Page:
The Telegraph
Since 1st March, 1999
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‘Pak-trained’ bomber found guilty

Mumbai, Sept. 18: The special Tada court hearing the 1993 serial blasts case today convicted a man facing charges of acquiring training in handling arms and explosives in Pakistan.

The indictment came only a day after the Havana meeting where Manmohan Singh and Pervez Musharraf pledged a joint working group to fight terrorism.

Judge Pramod Kode found Shahnawaz Abdul Kadar Qureshi, 48, accused number 29, guilty of parking an RDX-laden vehicle at Plaza cinema along with co-accused Asghar Mukadam, 45. The explosion killed 10, injured 36 and damaged property worth Rs 87 lakh.

The conviction is likely to bolster India’s oft-repeated claim that Pakistan provides covert support to cross-border terrorism.

It could also set a precedent for the 12 to 15 others facing charges of having gone to Pakistan for training in planting the explosives.

According to the CBI, one of the two groups that received such training allegedly travelled to Dubai before skipping immigration formalities to enter Pakistan with the help of agents.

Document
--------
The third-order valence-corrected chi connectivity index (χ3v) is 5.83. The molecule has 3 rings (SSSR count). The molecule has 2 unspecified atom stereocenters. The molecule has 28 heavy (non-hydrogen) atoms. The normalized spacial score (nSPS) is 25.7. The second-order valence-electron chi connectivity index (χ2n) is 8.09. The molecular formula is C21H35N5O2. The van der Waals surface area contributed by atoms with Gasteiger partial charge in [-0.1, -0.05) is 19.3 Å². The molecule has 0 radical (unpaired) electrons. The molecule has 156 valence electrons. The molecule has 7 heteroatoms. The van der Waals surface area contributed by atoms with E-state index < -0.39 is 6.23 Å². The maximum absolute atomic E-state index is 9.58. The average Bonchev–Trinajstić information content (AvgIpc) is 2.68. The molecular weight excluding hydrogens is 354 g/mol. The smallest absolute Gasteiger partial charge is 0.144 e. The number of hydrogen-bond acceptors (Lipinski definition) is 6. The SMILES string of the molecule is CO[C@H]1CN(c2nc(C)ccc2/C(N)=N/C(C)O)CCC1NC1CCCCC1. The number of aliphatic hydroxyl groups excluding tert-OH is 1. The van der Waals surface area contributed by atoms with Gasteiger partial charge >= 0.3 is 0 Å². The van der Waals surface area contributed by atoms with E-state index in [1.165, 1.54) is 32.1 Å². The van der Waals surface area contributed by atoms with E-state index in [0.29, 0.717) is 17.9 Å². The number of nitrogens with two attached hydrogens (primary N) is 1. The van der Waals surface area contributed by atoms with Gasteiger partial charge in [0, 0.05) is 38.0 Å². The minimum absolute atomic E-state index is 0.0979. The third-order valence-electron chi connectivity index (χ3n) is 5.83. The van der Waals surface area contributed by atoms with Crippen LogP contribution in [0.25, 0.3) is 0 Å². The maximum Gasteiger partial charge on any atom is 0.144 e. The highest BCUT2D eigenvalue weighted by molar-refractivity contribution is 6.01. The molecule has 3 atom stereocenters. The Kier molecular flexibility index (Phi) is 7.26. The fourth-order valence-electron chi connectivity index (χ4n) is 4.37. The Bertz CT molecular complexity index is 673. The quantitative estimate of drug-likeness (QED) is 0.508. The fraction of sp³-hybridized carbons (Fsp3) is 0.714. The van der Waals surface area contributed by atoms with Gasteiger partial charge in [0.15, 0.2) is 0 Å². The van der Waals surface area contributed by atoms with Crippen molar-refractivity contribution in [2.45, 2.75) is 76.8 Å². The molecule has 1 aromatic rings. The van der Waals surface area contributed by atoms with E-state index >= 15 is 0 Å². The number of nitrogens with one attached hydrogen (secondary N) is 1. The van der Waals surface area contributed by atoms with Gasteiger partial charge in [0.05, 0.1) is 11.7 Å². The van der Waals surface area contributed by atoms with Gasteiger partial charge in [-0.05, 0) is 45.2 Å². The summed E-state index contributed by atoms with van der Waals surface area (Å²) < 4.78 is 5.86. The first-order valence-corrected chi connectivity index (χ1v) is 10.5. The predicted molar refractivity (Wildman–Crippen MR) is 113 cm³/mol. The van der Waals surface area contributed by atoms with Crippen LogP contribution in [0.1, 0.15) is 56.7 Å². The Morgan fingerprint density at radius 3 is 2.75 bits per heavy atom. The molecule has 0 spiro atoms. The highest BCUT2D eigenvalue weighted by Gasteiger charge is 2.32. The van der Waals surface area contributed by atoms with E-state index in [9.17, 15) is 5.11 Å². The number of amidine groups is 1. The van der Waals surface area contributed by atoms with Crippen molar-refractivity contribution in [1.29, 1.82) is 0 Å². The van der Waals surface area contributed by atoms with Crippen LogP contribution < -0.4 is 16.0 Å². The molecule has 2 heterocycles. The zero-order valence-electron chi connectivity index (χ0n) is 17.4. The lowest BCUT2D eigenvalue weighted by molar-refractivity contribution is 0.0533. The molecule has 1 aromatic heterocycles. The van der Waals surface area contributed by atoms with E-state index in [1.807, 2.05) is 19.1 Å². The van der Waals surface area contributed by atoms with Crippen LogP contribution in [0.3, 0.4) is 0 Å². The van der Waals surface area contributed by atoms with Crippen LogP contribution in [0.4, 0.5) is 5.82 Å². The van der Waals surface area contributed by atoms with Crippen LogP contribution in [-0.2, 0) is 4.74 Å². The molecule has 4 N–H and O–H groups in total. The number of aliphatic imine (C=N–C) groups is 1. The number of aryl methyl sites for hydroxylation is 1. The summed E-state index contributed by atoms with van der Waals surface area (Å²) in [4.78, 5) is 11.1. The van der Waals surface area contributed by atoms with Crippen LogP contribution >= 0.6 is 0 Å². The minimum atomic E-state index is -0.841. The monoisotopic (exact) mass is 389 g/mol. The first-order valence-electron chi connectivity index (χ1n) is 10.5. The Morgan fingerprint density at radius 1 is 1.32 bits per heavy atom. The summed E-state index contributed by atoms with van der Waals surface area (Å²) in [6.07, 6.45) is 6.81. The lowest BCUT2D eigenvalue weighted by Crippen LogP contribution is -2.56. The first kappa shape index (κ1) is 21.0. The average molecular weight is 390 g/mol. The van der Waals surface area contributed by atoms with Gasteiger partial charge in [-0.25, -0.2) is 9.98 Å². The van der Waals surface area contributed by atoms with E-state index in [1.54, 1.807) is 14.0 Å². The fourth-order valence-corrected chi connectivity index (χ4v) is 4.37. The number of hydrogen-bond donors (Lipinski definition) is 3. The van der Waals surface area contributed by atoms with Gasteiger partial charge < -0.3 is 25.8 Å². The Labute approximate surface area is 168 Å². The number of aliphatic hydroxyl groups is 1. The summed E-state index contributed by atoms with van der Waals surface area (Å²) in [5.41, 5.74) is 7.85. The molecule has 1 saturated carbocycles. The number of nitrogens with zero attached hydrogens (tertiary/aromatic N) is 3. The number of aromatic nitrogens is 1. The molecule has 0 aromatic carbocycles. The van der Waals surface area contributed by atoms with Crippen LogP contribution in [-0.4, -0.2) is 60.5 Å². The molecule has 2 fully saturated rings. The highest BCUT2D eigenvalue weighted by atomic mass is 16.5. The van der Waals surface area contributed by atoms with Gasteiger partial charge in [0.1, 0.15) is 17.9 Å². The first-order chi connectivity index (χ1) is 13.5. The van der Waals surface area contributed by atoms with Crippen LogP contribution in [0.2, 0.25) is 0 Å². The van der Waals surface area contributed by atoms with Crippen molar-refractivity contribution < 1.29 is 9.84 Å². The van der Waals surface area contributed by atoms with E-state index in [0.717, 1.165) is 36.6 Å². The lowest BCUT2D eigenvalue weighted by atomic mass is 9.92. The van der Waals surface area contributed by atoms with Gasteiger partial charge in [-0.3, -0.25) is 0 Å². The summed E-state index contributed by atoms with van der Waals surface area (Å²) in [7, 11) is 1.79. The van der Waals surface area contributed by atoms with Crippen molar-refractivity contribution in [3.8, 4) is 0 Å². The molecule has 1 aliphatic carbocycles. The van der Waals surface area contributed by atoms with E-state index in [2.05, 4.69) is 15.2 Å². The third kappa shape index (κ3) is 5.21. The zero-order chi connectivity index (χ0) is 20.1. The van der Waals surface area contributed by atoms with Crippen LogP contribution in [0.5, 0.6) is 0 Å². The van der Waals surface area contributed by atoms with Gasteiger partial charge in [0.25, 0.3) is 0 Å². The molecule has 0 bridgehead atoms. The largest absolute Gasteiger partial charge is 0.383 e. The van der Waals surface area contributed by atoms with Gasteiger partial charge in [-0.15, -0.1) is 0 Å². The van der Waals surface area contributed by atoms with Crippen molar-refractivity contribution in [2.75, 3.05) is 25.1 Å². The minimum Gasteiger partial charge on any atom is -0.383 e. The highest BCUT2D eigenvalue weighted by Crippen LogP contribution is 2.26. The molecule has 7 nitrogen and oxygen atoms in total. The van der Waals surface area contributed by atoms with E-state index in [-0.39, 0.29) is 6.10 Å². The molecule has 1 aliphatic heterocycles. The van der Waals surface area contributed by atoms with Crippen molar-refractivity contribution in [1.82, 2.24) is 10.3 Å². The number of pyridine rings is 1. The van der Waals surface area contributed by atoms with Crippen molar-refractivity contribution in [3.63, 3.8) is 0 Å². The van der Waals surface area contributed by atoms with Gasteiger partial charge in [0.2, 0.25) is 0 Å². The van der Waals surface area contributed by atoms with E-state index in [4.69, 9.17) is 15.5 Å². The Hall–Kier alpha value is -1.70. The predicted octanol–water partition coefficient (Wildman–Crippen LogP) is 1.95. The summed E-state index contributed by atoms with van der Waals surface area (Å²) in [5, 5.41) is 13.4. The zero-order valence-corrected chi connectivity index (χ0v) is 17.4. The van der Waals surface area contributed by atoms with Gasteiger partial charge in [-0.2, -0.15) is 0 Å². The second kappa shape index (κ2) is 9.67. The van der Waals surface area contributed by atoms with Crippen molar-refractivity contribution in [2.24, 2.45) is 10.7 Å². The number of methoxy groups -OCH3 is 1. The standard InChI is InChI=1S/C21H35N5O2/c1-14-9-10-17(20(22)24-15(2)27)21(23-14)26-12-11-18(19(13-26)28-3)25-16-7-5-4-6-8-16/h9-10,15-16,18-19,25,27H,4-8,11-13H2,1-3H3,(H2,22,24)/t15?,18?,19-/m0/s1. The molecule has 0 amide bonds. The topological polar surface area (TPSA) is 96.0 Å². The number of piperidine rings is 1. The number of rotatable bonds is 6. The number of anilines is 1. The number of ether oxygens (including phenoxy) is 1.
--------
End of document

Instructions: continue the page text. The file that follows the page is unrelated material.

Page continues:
Qureshi was convicted on all 12 charges slapped against him, while Mukadam was held guilty on 14 counts. Their cases were clubbed. The cases of other co-accused who participated together in the serial explosions are likely to be bunched, too.

Qureshi and Mukadam became the sixth and seventh accused in the case to be convicted after four members of the Memon family, and Mohammed Shoaib Ghansar, who was accused of parking a bomb-laden vehicle at Zaveri Bazaar.

The two indicted today could face the death penalty under Section 3 (2) (i) (ii) of the Terrorist and Disruptive Activities (Prevention) Act.

According to the charge-sheet filed against him, Mukadam, who came from an affluent Muslim family in Andheri, was a manager of Tiger Memon, the prime accused in the blasts. Arrested on March 18, 1993, Mukadam was accused of attending conspiracy meetings, helping in arms and explosive landings at Shekhadi on February 3 and 7, 1993, filling RDX in vehicles parked at various sites and disbursing money arranged from hawala dealer Mulchand Shah.

He was also accused of accompanying Mohammed Tarani, Parvez Sheikh, Mohammed Ghansar and Anwar Theba — others charged in the blasts — in a Maruti van when they planted RDX-filled suitcases at three five-star hotels located in Bandra and Juhu.

Kode, however, ruled that the charges of attending conspiracy meetings and participating in the Shekhadi landings have not been established against Mukadam.

Under Tada, the two have been accused of knowingly abetting and facilitating (Section 3, 3) and committing a terrorist act that caused deaths and destroyed properties on mass scale (Section 3 (2) (i) (ii).

On Tuesday, Kode is likely to rule on the fate of Abdul Gani Ismail Turk, accused number 11. He has been accused of planting an RDX-laden Commander jeep near a bus stop in Worli’s Century Bazaar, killing 113 and injuring 227.

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